Obviously, I don't share her looks.....but it was still fun to dress up in it.
Can't say the same for the show we attended though...or the backdrops(it was happening at a school auditorium) available for picture taking- Pink and blue walls or puke-yellow and grey ones! Finally had to pick the stairwell. One of these days we need to have the it outdoors in a park or something.
Happy Bengali New Year! (Shubho Nobo Borsho)- not that we go ever by that calender anywhere, but its one of my favourite Bengali festivities. The dressing up in red-white sarees(my favourite kind of sarees), the music (Tagore), the fairs, the food.....did I mention the food? I never got to experience it in Bangladesh, but the festivities organized in Kuwait were not to bad :D We even got to order special white flowers to put in our hair.
Looking forward my first attendance of Chhayanat performance in Canada on saturday.
Bit of history: Bengali year was started in the Mughal times to coincide with the harvest as well as the Arabic year, but became a symbol of so much more when, along with Tagore, its celebration was banned in East Pakistan after its conception-for religious purposes probably, as Tagore is not a Muslim. Now banning Tagore for Bengali's is like putting a ban on breathing. You just don't do that. The celebrations continued till after Bangladesh became independent and has become a tradition spanning half a century now.
New Year celebrations had to take a temporary blow with the terrorist attack on the festivities a few years back. Something about that event makes me think all the terrorist operations happening in Bangladesh have outside influence (possibly Arab) , as NO Bengali, no matter the religious background, would look at this celebration as something remotely religious. But try explaing that to someone from the middle-east- to them everything is 'Hindi'.
Oh and Happy Baisakhi (spring) for those who celebrate that.......and it feels like spring too for once.
Double sided sticky tape
Where have the three-dimensional people gone?
Why is everyone and everything one or the other these days?
Why must we choose between the icing on the cake or the cake itself? Why not enjoy both?
Why is it that people find it so 'weird' that you can like Eminem and then Baul all in the same day?
Why is enjoying 'Bollywood movies' looked down upon but not owning the collector's edition of 'There's something about Mary'?
I do think these one-dimensional people are suffering from a lack of strong cultural identity.
In the past 4 days I have had the great 'misfortune' of running into far too many BBID (Bangladesh-Born-Ignorant-Desis) and their 'opinions' and can say that I'm not pleased.
Yes I may come out sounding like a middle-aged FOB (fresh off the boat, aka new immigrant, though technically its running the 9th year....so seasoned immigrant I guess.) but I'm getting really tired of people passing judgments on a culture they have neither the understanding for nor a microdecible desire to learn.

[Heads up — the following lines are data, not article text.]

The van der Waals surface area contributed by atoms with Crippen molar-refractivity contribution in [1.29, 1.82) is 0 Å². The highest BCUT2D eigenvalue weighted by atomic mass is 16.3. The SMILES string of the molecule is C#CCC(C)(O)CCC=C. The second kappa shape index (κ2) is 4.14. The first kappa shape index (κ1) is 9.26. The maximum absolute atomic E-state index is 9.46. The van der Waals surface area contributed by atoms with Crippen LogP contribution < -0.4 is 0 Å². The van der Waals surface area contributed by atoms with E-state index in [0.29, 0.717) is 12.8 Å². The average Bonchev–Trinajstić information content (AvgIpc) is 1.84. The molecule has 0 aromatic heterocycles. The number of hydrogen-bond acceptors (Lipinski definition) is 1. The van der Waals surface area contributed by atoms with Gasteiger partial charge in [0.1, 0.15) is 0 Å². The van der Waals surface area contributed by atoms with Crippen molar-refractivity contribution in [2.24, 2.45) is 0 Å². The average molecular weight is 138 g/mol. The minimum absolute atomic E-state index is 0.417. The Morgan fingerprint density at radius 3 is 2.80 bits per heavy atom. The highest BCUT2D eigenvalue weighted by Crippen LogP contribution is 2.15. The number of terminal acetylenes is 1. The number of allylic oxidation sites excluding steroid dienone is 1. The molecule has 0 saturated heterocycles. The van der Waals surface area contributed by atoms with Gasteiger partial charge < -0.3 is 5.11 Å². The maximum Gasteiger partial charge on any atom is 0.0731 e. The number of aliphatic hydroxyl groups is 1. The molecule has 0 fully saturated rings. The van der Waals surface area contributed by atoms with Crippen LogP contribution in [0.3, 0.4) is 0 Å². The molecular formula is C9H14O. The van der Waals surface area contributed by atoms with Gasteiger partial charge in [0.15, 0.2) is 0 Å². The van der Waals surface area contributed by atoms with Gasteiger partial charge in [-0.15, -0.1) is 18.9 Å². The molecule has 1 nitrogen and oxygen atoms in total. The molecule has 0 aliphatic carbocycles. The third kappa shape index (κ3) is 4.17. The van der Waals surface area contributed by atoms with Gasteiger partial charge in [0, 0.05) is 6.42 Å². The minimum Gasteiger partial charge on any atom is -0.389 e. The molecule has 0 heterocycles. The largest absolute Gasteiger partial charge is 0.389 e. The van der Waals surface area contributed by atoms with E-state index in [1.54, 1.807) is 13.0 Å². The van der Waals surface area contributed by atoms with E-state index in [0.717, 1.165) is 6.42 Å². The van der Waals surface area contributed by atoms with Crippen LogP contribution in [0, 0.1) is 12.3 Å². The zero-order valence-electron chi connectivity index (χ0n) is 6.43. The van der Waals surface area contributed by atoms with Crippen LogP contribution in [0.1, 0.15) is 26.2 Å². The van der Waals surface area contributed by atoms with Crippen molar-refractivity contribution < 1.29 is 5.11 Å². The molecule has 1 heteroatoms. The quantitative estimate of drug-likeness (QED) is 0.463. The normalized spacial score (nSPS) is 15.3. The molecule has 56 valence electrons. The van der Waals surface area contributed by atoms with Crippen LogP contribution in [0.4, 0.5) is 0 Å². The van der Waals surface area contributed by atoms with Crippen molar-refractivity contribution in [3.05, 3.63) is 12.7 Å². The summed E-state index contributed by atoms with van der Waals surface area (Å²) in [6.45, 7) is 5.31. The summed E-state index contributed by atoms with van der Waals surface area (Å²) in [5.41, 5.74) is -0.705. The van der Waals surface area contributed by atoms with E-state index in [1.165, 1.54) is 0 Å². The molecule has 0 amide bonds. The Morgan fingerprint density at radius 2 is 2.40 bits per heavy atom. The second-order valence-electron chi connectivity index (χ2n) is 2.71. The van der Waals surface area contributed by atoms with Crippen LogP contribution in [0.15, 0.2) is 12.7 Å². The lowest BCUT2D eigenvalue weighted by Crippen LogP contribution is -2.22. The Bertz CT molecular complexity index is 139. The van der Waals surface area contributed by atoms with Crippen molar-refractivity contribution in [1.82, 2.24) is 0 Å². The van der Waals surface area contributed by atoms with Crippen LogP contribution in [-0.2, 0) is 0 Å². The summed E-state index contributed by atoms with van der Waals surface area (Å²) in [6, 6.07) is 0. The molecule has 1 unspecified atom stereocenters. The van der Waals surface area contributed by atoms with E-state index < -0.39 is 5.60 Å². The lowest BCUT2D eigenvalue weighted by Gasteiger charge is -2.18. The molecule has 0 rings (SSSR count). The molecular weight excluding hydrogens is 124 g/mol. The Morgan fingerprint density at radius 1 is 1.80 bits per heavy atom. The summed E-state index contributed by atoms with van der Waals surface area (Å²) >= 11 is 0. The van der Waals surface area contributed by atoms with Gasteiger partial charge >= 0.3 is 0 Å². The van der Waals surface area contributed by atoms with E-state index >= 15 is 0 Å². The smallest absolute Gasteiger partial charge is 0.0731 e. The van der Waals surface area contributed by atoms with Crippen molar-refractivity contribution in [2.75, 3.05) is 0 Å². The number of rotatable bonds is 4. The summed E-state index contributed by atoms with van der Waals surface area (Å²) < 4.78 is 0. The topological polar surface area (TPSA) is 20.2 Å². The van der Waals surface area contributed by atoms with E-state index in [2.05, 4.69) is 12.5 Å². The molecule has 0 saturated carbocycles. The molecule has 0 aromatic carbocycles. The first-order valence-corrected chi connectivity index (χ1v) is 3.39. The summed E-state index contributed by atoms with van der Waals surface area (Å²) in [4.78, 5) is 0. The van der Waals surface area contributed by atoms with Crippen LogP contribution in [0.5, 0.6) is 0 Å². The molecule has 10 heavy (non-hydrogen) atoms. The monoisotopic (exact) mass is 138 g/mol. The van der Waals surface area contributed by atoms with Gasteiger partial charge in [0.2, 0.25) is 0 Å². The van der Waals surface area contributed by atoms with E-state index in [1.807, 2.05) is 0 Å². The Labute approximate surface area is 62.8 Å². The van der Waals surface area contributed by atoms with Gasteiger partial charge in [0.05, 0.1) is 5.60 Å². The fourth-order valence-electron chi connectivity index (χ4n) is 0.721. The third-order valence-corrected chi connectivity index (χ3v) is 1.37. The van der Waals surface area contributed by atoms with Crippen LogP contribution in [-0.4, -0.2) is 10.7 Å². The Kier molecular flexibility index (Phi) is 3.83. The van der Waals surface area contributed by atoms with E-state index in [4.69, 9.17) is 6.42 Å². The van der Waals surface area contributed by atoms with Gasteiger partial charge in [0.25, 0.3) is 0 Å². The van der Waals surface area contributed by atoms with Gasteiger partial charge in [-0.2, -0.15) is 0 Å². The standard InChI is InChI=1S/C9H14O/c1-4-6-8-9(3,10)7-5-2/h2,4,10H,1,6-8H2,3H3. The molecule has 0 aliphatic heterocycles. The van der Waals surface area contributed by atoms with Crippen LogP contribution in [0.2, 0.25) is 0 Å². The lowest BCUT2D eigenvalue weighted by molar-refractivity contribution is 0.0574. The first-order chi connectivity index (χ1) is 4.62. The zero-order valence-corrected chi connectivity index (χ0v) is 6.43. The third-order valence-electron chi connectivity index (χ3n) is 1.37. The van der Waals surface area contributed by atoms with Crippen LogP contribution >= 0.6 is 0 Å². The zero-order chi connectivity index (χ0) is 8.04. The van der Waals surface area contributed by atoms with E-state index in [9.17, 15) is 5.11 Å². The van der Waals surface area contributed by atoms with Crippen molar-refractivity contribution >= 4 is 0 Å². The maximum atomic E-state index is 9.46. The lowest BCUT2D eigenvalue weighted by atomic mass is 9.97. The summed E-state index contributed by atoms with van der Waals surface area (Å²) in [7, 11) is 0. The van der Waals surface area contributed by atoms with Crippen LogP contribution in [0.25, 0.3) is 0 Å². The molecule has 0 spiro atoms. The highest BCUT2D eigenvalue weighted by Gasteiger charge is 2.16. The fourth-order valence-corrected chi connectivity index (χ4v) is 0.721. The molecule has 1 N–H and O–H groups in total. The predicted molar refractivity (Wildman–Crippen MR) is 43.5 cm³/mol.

I'm not saying they have to know/like everything bengali but turn up your nose against something 'just because' it IS Bengali is just stupid.
And that's exactly what these people do.
They are born something and want to be something else. And this something is not decided upon either- one year it's 'black', next 'Punjabi' and next year its 'American'.
But first thing they do is dismiss the culture they are born into.
Okay, the whole rebelling against your parent's etc, Yes I get it. But do they really think the apple is going to fall that much further from the tree? Maybe there was strong wind or maybe the parent tree was busy elsewhere - resulting in the apple growing up thinking its an orange...... But I digress.
I understand that you are not living 'in the old country' anymore and there are numerous cultures to pick from in the multicultural West, but why this opinion the 'new culture' is somehow superior to the one they were born into? Is it not a form of racism in itself? Ok maybe that's a little harsh. But it's damn funny listening to them speak I tell you.
Eg. One of them babbles on about all the presidents of the United States of America who were assassinated, chronologically, but not know who Sheikh Mujibor Rahman' (father of the nation) is and then goes on to voice opinions about how the separation of Bangladesh from Pakistan spelled 'economic' doom for Bangladesh '.
Then there are ones who think listening to every single Punjabi music group out of UK makes them 'Punjabi' but can't cite the timeline for the 'Green revolution in Punjab' or point out the location of the place Punjab on a world map (hint: it spans two countries).
In other words- they are fickle and un-informed.
In my opinion if you were to truly immerse yourself in one culture and its heritage, it wouldn't give you such a tunnel vision but should only help you see the common threads between all cultures, inciting you to learn more and appreciate them equally- and THAT can only be a good thing.
PS: Yes I'm aware t hat I'm employing the term 'culture' very losely here. I am only referring to the terms(Bengali/French/Sikh etc) people use to announce themselves while making a statement.
There is something touching about this picture of a child perched on his grandfather's shoulders, seeking warmth from the same shawl on a cold winter morning in Bangladesh.
I never knew either of my grandfathers. It will be interesting to see the relationship up-close with my father and my sister's expected child.
Photo courtesy of Drik-Power of Culture